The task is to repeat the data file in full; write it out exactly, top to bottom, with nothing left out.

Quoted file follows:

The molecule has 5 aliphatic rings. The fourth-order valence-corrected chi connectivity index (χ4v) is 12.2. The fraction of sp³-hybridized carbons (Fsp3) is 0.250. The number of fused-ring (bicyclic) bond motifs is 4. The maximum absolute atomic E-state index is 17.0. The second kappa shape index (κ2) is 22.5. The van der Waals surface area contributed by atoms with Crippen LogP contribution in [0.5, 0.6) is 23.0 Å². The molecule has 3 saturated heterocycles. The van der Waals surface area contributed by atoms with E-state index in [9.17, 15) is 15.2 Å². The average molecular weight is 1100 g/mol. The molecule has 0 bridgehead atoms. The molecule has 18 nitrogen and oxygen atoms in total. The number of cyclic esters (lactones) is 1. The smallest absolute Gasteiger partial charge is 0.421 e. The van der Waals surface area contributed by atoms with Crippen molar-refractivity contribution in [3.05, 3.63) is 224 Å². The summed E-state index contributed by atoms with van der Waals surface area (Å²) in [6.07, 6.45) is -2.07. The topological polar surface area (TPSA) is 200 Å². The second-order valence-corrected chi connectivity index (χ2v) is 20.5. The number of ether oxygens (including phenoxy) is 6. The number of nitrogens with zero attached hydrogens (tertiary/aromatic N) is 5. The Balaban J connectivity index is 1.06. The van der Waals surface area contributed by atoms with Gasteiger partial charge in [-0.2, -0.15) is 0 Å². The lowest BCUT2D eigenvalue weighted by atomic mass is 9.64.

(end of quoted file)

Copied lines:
The molecule has 5 aliphatic rings. The fourth-order valence-corrected chi connectivity index (χ4v) is 12.2. The fraction of sp³-hybridized carbons (Fsp3) is 0.250. The number of fused-ring (bicyclic) bond motifs is 4. The maximum absolute atomic E-state index is 17.0. The second kappa shape index (κ2) is 22.5. The van der Waals surface area contributed by atoms with Crippen LogP contribution in [0.5, 0.6) is 23.0 Å². The molecule has 3 saturated heterocycles. The van der Waals surface area contributed by atoms with E-state index in [9.17, 15) is 15.2 Å². The average molecular weight is 1100 g/mol. The molecule has 0 bridgehead atoms. The molecule has 18 nitrogen and oxygen atoms in total. The number of cyclic esters (lactones) is 1. The smallest absolute Gasteiger partial charge is 0.421 e. The van der Waals surface area contributed by atoms with Crippen molar-refractivity contribution in [3.05, 3.63) is 224 Å². The summed E-state index contributed by atoms with van der Waals surface area (Å²) in [6.07, 6.45) is -2.07. The topological polar surface area (TPSA) is 200 Å². The second-order valence-corrected chi connectivity index (χ2v) is 20.5. The number of ether oxygens (including phenoxy) is 6. The number of nitrogens with zero attached hydrogens (tertiary/aromatic N) is 5. The Balaban J connectivity index is 1.06. The van der Waals surface area contributed by atoms with Gasteiger partial charge in [-0.2, -0.15) is 0 Å². The lowest BCUT2D eigenvalue weighted by atomic mass is 9.64.